If my projections are accurate, people’s lives began improving rapidly in the mid-1800s: The annual rate of increase in ideality (happiness and longevity) suddenly more than doubled and then gradually decreased, reaching zero 100 years later.
The transition occurred when the growth rate of ideality caught up to the growth rate of consumption. Population growth continued to increase after that, pulling resources away from improvements in the quality and longevity of people’s lives. In the 1970s, as the rate of ideality growth dipped slightly below zero, the rate of population growth reached a maximum that came close to the rate of consumption.
Since 1980, increased consumption has had a net negative effect on humanity. The decreasing population growth rate has not translated into an increase in ideality, which confirms that more and more resources are being converted into not just waste, but harmful waste.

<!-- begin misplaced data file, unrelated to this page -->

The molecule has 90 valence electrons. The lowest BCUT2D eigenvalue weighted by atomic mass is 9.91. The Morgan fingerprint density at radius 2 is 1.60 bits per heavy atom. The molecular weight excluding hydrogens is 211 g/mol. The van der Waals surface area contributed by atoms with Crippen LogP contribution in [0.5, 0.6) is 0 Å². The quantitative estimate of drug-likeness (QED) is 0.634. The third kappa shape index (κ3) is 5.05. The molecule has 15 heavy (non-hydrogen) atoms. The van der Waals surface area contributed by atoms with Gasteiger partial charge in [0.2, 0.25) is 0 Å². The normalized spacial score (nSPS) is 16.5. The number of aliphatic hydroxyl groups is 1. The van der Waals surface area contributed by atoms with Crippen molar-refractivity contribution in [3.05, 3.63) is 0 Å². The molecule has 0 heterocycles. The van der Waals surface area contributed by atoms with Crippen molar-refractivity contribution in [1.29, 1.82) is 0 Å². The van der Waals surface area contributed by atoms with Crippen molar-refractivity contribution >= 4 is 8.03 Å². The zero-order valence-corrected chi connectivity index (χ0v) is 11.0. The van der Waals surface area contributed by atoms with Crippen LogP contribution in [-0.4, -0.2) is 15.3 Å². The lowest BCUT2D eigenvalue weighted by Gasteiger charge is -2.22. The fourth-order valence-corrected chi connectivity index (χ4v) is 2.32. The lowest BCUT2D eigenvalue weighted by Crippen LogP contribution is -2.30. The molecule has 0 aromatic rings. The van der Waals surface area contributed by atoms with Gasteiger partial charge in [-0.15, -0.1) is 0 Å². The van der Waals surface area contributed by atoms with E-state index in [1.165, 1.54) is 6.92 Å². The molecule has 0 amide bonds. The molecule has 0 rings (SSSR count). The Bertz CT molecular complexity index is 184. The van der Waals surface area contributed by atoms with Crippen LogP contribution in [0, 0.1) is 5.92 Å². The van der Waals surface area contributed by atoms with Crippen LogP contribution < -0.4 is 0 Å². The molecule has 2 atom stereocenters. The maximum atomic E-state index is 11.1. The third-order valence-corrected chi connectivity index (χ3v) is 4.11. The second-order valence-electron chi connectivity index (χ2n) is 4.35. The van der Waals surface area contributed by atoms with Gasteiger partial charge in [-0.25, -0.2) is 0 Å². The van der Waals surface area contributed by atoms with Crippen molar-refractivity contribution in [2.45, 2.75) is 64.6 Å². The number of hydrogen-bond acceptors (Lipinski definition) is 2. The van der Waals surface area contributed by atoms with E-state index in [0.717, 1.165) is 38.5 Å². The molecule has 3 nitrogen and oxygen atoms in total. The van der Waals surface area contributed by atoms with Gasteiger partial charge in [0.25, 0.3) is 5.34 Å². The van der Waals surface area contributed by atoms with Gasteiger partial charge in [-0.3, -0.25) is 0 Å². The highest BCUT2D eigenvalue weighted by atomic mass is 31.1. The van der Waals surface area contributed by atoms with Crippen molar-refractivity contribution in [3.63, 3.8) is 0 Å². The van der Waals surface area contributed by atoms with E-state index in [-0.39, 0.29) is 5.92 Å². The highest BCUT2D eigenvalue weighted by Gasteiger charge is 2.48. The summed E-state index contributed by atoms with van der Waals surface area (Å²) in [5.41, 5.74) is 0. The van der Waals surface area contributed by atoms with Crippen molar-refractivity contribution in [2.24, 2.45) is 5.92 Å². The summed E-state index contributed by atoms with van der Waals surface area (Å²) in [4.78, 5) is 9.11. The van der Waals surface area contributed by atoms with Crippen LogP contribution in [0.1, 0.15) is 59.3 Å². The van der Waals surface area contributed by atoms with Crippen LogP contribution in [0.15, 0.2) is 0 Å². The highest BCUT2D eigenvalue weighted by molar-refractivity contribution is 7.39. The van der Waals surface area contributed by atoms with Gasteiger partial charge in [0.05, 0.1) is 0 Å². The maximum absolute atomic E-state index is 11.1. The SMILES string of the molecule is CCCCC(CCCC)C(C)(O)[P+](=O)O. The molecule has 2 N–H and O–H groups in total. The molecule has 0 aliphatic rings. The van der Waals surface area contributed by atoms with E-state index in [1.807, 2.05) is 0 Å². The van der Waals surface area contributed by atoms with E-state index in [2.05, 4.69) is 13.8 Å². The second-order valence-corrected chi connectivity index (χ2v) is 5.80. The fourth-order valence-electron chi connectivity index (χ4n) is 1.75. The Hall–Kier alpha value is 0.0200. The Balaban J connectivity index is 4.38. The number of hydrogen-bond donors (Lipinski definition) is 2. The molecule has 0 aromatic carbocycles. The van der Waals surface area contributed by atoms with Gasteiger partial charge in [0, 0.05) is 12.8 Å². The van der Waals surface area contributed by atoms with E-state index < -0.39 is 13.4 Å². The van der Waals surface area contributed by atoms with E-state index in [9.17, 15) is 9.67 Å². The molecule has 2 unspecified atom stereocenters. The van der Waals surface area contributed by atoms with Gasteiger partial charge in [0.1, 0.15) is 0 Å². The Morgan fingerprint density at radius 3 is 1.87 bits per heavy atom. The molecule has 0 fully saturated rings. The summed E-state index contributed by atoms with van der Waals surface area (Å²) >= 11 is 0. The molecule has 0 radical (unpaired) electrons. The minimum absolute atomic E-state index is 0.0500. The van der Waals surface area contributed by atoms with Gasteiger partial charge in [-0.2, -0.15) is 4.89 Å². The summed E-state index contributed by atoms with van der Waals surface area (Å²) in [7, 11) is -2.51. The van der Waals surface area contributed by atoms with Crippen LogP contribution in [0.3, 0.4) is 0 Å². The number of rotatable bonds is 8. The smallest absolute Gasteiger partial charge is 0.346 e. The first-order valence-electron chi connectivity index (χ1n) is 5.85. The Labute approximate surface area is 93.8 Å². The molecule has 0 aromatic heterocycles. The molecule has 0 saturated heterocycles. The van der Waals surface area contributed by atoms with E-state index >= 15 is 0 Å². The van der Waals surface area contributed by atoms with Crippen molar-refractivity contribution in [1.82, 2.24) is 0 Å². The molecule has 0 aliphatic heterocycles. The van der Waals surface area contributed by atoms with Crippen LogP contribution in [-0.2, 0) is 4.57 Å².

Harmful consumption likely falls into three categories: Destruction of natural capital (which has occurred since 1990), direct poisoning of people, and war making. If we could stop poisoning people and repair the damage to natural infrastructure we have caused, we might at least stand a chance at long term survival. Even if we found some way to live without Nature’s services (“eating rocks” as I’ve indicated elsewhere), we would still need to clean up our environment. Stress from other people interfering with survival-related tasks can lead to the diversion of resources toward weapons manufacture and their use to reduce the number of people.